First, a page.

This week’s project was inspired by an article about using toy film cameras to create double exposures. Because I came down with a bad case of food poisoning, I had to improvise, and decided to create “double exposures” with Photoshop (so I could remain comfortably seating and near a bathroom). If you’ve been following me you know my projects tend to get out of control. No exception this time.
I started with some old still life and architecture images, and pretty soon started playing with ideas of symmetry rather than mimicking double exposures in camera. Having some photos of blue skies with clouds also helped serve as backgrounds while I was compositing.
If you decide to try, here are some tips:
- Try to work with images that have white space around the subject so you can play with different angles and positions.
- As you position your “double” look at the shapes that are being created by the negative space. Sometimes that’s more interesting than the subject.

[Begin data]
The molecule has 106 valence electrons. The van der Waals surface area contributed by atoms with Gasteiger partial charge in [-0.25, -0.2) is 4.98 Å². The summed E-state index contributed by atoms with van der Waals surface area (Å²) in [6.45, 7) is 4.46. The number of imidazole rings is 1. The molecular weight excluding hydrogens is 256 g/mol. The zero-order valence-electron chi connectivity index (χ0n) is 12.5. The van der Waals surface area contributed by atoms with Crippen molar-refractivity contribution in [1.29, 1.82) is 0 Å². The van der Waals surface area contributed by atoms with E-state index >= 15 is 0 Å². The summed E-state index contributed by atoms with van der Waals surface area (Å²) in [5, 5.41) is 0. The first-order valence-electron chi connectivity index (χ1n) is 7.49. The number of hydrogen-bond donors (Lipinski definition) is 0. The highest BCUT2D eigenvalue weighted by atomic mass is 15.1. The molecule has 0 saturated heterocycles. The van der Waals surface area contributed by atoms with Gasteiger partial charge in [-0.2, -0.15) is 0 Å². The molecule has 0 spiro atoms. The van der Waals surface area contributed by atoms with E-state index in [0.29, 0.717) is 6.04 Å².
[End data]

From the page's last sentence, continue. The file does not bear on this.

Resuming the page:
- If you use buildings, find a place to anchor the bottom of them, or drop the bottom out of the frame. In most cases I found floating buildings un-nerving.
- As you’re selecting your photos look for patterns and symmetry – especially in architectural images.
- If you decide to join two or more images in their entirety (you don’t scale them back against a white background) – be aware of the seam lines. Sometimes it’s OK – I found when they go through the middle of the photo it was distracting (and did not have the patience for Photoshop to blur them).
- Use toning and special effects to unify your composite (the cover photo is a good example of this).
So here they are: This week’s images (to see images full screen, click on one)